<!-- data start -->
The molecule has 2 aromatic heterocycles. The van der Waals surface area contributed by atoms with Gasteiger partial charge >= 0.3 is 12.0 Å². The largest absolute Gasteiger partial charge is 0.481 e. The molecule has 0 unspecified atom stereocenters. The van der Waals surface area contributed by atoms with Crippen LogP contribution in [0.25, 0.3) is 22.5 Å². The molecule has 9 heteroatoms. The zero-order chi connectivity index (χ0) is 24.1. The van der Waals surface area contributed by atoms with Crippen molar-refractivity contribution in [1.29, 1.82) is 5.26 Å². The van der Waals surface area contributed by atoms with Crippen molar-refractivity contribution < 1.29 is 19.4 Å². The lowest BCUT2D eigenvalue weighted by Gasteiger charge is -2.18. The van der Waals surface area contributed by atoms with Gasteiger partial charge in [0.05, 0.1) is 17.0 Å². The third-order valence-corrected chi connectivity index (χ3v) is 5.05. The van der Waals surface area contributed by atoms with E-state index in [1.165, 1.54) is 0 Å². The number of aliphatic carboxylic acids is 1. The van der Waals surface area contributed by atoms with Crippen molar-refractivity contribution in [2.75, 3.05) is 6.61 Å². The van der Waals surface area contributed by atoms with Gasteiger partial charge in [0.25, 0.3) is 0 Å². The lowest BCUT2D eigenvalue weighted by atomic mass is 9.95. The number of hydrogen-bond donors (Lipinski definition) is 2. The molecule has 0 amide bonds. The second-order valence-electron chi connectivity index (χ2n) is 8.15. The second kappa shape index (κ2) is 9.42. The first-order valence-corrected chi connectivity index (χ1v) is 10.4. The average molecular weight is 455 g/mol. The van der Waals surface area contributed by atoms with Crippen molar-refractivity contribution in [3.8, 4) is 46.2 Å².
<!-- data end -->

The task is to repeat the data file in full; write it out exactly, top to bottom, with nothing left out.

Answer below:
The molecule has 2 aromatic heterocycles. The van der Waals surface area contributed by atoms with Gasteiger partial charge >= 0.3 is 12.0 Å². The largest absolute Gasteiger partial charge is 0.481 e. The molecule has 0 unspecified atom stereocenters. The van der Waals surface area contributed by atoms with Crippen LogP contribution in [0.25, 0.3) is 22.5 Å². The molecule has 9 heteroatoms. The zero-order chi connectivity index (χ0) is 24.1. The van der Waals surface area contributed by atoms with Crippen molar-refractivity contribution in [1.29, 1.82) is 5.26 Å². The van der Waals surface area contributed by atoms with Crippen molar-refractivity contribution < 1.29 is 19.4 Å². The lowest BCUT2D eigenvalue weighted by Gasteiger charge is -2.18. The van der Waals surface area contributed by atoms with Gasteiger partial charge in [0.05, 0.1) is 17.0 Å². The third-order valence-corrected chi connectivity index (χ3v) is 5.05. The van der Waals surface area contributed by atoms with E-state index in [1.165, 1.54) is 0 Å². The number of aliphatic carboxylic acids is 1. The van der Waals surface area contributed by atoms with Crippen molar-refractivity contribution in [2.75, 3.05) is 6.61 Å². The van der Waals surface area contributed by atoms with Gasteiger partial charge in [0.25, 0.3) is 0 Å². The lowest BCUT2D eigenvalue weighted by atomic mass is 9.95. The number of hydrogen-bond donors (Lipinski definition) is 2. The molecule has 0 amide bonds. The second-order valence-electron chi connectivity index (χ2n) is 8.15. The second kappa shape index (κ2) is 9.42. The first-order valence-corrected chi connectivity index (χ1v) is 10.4. The average molecular weight is 455 g/mol. The van der Waals surface area contributed by atoms with Crippen molar-refractivity contribution in [3.8, 4) is 46.2 Å².